FactCheck.org criticizes Gov. Rick Perry of Texas for, from their perspective, exaggerating the incoming costs of Medicaid in his state thanks to President Obama’s Affordable Care Act. Here’s what they have to say:
Also in November, Perry exaggerated how much Texas’ share of Medicaid costs would increase as a result of the new federal health care law. Perry said the new law would cost Texas “$27 billion more, over and above what we’re already paying over the next 10 years, $2.7 billion every year.” That’s not true, according to a May 2010 study by the nonpartisan Kaiser Family Foundation. The new law expands Medicaid eligibility to cover more Americans. But the federal government will pay most of the extra cost: 100 percent in the first three years, phasing out to 90 percent by 2020. Kaiser estimated that Medicaid enrollment in Texas will increase 63.5 percent by 2019. The total Medicaid cost for the state would be $4.5 billion — but that’s only 5.1 percent more, or $219 million, than it would have been without the new law.
Several corrections are in order. First, one minor detail: the study FactCheck.org references was not actually conducted by Kaiser, but rather by the Urban Institute. (We have no quarrel with the generally center-left Urban Institute, perhaps the least harmful creation of Lyndon B. Johnson, but it’s a fact, and FactCheck.org gets it wrong – Kaiser merely helped fund the study.) More importantly, Urban’s study is out of sync with the balance of other data from Texas itself, and it is based on assumptions which are inconsistent with those of state administrators and cover a more limited period of time, when the portion of state funding is significantly smaller than it will be in out years.
Urban was estimating based on national figures which largely ignored expected significant increases in current eligibles – the so-called “woodwork effect.” A right of center Texas think tank, by comparison, found a much worse picture: two separate analyses conducted for the Texas Public Policy Foundation indicate even higher costs, depicting significantly higher costs for the state than Urban found. Additionally, Urban’s estimates have come under criticism for a more rosy picture of Medicaid costs than the reality created under the current economic downturn, which has outpaced expectations in raising costs for the program, and for neglecting the fact that studies by Avalere and others show the new additions to the program are expected to be more expensive to cover than current Medicaid recipients.
But let’s set all that aside. What really counts is not the estimates from ideological think tanks in Washington or New York, but rather those from state officials themselves, whose job it is to analyze such things. The House Energy & Commerce committee collected a listing of estimates conducted by state administrators, which are in nearly every case higher and in some cases much higher than the Urban Institute figures. According to analysis conducted by the Texas Health and Human Services Commission (HHSC) in December 2010, the expected cost figure is indeed $27 billion for Texas, starting from when the ACA’s Medicaid expansion begins in 2014 (emphasis mine):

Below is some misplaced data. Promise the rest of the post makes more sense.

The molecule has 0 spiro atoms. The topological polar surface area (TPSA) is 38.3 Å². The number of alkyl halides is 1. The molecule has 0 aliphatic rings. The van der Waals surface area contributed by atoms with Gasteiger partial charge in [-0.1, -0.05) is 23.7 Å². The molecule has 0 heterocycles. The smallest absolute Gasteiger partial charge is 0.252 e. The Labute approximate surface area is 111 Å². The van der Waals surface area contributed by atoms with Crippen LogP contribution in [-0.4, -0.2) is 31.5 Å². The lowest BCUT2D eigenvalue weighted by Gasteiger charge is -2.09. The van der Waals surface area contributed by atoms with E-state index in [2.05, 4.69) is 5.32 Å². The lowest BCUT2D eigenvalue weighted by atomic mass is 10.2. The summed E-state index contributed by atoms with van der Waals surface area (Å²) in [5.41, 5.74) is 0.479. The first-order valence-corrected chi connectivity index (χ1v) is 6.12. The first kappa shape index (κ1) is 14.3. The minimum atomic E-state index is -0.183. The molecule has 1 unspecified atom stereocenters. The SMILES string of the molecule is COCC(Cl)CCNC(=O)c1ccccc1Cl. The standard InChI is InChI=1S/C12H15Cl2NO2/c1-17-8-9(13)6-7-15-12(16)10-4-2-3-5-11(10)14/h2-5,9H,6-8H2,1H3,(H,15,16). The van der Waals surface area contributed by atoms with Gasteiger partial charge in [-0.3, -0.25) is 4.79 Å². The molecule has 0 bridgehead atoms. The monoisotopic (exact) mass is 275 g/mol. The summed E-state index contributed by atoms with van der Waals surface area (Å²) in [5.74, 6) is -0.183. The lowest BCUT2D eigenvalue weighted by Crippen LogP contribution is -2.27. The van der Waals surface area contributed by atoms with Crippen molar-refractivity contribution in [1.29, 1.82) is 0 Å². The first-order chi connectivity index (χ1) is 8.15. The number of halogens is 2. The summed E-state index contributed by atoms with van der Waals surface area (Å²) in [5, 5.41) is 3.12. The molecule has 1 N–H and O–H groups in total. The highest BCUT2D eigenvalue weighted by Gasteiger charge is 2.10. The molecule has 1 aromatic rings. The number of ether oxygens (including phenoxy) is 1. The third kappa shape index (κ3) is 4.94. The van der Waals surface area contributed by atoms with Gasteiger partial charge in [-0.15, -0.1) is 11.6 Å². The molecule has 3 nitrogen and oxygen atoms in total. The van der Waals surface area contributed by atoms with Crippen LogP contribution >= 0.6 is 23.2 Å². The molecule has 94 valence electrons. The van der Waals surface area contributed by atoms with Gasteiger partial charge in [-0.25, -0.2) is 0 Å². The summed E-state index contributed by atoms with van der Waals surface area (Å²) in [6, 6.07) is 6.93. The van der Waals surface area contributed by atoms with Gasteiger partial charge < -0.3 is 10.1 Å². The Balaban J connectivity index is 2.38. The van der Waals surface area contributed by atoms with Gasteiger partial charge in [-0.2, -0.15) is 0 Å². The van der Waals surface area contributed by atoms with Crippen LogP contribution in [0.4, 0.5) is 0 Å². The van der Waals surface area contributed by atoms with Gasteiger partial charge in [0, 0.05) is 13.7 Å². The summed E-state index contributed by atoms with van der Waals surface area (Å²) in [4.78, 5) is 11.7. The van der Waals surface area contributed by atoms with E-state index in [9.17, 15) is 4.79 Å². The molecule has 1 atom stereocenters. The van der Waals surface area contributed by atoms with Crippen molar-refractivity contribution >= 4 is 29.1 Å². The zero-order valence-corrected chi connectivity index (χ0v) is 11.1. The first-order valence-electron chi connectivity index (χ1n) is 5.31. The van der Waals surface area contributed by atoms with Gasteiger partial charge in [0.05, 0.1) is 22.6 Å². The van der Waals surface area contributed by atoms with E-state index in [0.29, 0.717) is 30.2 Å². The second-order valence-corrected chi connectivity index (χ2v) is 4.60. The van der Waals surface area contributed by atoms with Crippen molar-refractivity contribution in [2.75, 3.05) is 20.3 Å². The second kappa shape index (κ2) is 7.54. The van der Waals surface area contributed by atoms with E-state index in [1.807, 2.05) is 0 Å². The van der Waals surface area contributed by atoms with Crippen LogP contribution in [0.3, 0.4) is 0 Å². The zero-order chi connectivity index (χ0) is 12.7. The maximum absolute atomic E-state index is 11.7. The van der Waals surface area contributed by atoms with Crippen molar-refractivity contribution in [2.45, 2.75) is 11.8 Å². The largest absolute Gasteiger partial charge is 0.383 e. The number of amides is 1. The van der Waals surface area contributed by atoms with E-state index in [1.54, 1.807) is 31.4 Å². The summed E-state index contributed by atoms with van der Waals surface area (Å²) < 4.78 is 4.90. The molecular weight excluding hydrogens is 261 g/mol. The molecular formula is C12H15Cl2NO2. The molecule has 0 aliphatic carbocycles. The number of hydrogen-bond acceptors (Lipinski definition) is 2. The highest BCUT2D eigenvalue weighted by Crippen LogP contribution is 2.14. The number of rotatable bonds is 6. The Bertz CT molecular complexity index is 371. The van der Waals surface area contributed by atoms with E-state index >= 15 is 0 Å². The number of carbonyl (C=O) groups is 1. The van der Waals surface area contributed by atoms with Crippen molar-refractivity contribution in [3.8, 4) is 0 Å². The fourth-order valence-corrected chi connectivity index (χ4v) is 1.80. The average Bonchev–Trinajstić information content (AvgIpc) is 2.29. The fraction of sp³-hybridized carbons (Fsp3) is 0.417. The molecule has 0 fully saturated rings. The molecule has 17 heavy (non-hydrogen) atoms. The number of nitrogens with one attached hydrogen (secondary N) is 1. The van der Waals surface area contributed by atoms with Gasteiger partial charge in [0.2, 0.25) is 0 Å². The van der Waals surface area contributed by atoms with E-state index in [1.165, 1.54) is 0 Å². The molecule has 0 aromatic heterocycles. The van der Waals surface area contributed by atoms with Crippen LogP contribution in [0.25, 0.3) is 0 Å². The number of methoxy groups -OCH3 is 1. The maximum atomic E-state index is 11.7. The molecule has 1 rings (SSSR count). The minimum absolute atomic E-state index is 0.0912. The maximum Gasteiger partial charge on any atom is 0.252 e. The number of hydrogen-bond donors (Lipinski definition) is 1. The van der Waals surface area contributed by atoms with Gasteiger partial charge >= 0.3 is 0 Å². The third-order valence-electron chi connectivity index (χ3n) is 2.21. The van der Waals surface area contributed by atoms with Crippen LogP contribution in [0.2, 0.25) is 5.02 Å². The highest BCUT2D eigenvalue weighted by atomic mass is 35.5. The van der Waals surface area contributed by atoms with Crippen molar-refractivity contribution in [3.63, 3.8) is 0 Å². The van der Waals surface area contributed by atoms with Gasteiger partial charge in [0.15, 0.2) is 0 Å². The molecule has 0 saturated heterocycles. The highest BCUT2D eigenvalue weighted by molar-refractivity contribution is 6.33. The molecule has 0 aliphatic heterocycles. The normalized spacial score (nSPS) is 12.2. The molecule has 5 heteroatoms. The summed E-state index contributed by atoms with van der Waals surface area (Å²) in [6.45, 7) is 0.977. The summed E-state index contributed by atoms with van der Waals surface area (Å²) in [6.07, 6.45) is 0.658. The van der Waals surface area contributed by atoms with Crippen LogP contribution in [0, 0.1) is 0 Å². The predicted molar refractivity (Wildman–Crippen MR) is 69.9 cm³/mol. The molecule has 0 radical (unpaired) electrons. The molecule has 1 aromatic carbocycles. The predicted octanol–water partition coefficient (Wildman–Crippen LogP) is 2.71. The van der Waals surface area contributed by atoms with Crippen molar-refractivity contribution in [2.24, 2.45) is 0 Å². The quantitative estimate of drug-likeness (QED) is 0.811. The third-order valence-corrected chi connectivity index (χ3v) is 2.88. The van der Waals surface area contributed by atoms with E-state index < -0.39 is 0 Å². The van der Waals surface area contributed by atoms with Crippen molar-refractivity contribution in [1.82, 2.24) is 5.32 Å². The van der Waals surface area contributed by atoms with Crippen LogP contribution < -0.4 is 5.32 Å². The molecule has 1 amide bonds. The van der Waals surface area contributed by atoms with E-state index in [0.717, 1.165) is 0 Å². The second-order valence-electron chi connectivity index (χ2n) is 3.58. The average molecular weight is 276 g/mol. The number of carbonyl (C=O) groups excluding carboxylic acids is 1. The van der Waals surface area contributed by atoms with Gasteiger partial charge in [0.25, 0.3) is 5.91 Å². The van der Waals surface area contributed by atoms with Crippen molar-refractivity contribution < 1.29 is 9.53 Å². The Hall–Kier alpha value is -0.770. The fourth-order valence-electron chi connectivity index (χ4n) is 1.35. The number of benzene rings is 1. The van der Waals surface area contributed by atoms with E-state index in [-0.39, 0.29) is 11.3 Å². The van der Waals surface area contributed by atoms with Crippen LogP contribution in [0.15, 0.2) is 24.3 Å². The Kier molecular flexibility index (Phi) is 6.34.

For Texas, HHSC has reported that the ACA could increase agency expenditures by $27 billion in state spending over 10 years beginning in 2014, the first year that the Medicaid expansion will be implemented. HHSC projects that the ACA will add about two million clients to the state’s Medicaid rolls. This growth will come directly from newly eligible adults and, indirectly, because enrollment simplification and publicity about the individual mandate will lead to greater participation from the population that is currently eligible for but not enrolled in Medicaid (mostly children and families). The cost to states increases substantially in 2020, when the state share of Medicaid expansion more than triples from an average of 3% annually to a permanent level of 10% annually.
Note a key detail about that last line: the Urban Institute study FactCheck.org cites measures only the first five years of the plan, from 2014 to 2019, not the first ten as HHSC did, and Perry cited. The important difference is that the state share of costs grows dramatically after 2019, a measure not included in Urban’s report. Additionally, HHSC notes that they included in their estimate expectations regarding currently eligible Medicaid recipients as well (a reasonable assumption which has been the subject of other think tank studies), not merely the newly eligible as Urban did.
To summarize: FactCheck.org is faulting the governor of Texas for basing his remarks on the calculations of his own state administrative office assigned to make such estimates, as opposed to a study conducted by a center-left think tank in Washington, D.C. – one the think tank itself readily admits concerns a more limited period of time and assumes a more limited Medicaid population, assumptions which are limited to the period prior to a dramatic increase in the state percentage of costs, and are inconsistent with the methodology of other state commissions.
This seems rather unfair.